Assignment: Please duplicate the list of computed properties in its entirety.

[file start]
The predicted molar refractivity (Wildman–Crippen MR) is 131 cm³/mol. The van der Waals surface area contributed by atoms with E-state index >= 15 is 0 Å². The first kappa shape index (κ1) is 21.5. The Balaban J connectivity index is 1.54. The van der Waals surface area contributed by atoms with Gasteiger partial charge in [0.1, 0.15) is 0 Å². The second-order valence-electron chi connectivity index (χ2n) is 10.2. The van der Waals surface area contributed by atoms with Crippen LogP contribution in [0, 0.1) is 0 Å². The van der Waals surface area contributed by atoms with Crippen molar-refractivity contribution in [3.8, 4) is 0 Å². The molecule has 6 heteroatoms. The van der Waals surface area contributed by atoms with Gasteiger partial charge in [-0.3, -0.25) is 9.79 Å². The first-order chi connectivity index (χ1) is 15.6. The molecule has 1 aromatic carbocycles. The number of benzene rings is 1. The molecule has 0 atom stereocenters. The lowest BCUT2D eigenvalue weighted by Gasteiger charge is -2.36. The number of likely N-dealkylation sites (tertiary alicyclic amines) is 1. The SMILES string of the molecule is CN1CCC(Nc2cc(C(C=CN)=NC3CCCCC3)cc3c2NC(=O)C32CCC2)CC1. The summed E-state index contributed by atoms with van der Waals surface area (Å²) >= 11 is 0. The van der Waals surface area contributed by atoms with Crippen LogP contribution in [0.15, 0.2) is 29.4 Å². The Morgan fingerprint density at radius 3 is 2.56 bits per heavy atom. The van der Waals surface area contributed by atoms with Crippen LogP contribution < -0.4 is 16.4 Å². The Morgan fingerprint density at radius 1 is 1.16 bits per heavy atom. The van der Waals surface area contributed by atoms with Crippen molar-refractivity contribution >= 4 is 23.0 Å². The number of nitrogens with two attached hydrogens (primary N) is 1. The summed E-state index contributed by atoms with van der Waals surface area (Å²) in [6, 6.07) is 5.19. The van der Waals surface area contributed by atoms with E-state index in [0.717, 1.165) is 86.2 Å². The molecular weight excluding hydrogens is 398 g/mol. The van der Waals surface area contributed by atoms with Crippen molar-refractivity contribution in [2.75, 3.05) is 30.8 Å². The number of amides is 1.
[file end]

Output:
The predicted molar refractivity (Wildman–Crippen MR) is 131 cm³/mol. The van der Waals surface area contributed by atoms with E-state index >= 15 is 0 Å². The first kappa shape index (κ1) is 21.5. The Balaban J connectivity index is 1.54. The van der Waals surface area contributed by atoms with Gasteiger partial charge in [0.1, 0.15) is 0 Å². The second-order valence-electron chi connectivity index (χ2n) is 10.2. The van der Waals surface area contributed by atoms with Crippen LogP contribution in [0, 0.1) is 0 Å². The van der Waals surface area contributed by atoms with Crippen molar-refractivity contribution in [3.8, 4) is 0 Å². The molecule has 6 heteroatoms. The van der Waals surface area contributed by atoms with Gasteiger partial charge in [-0.3, -0.25) is 9.79 Å². The first-order chi connectivity index (χ1) is 15.6. The molecule has 1 aromatic carbocycles. The number of benzene rings is 1. The molecule has 0 atom stereocenters. The lowest BCUT2D eigenvalue weighted by Gasteiger charge is -2.36. The number of likely N-dealkylation sites (tertiary alicyclic amines) is 1. The SMILES string of the molecule is CN1CCC(Nc2cc(C(C=CN)=NC3CCCCC3)cc3c2NC(=O)C32CCC2)CC1. The summed E-state index contributed by atoms with van der Waals surface area (Å²) >= 11 is 0. The van der Waals surface area contributed by atoms with Crippen LogP contribution in [0.15, 0.2) is 29.4 Å². The Morgan fingerprint density at radius 3 is 2.56 bits per heavy atom. The van der Waals surface area contributed by atoms with Crippen LogP contribution < -0.4 is 16.4 Å². The Morgan fingerprint density at radius 1 is 1.16 bits per heavy atom. The van der Waals surface area contributed by atoms with Crippen molar-refractivity contribution >= 4 is 23.0 Å². The number of nitrogens with two attached hydrogens (primary N) is 1. The summed E-state index contributed by atoms with van der Waals surface area (Å²) in [6, 6.07) is 5.19. The van der Waals surface area contributed by atoms with E-state index in [0.717, 1.165) is 86.2 Å². The molecular weight excluding hydrogens is 398 g/mol. The van der Waals surface area contributed by atoms with Crippen molar-refractivity contribution in [2.75, 3.05) is 30.8 Å². The number of amides is 1.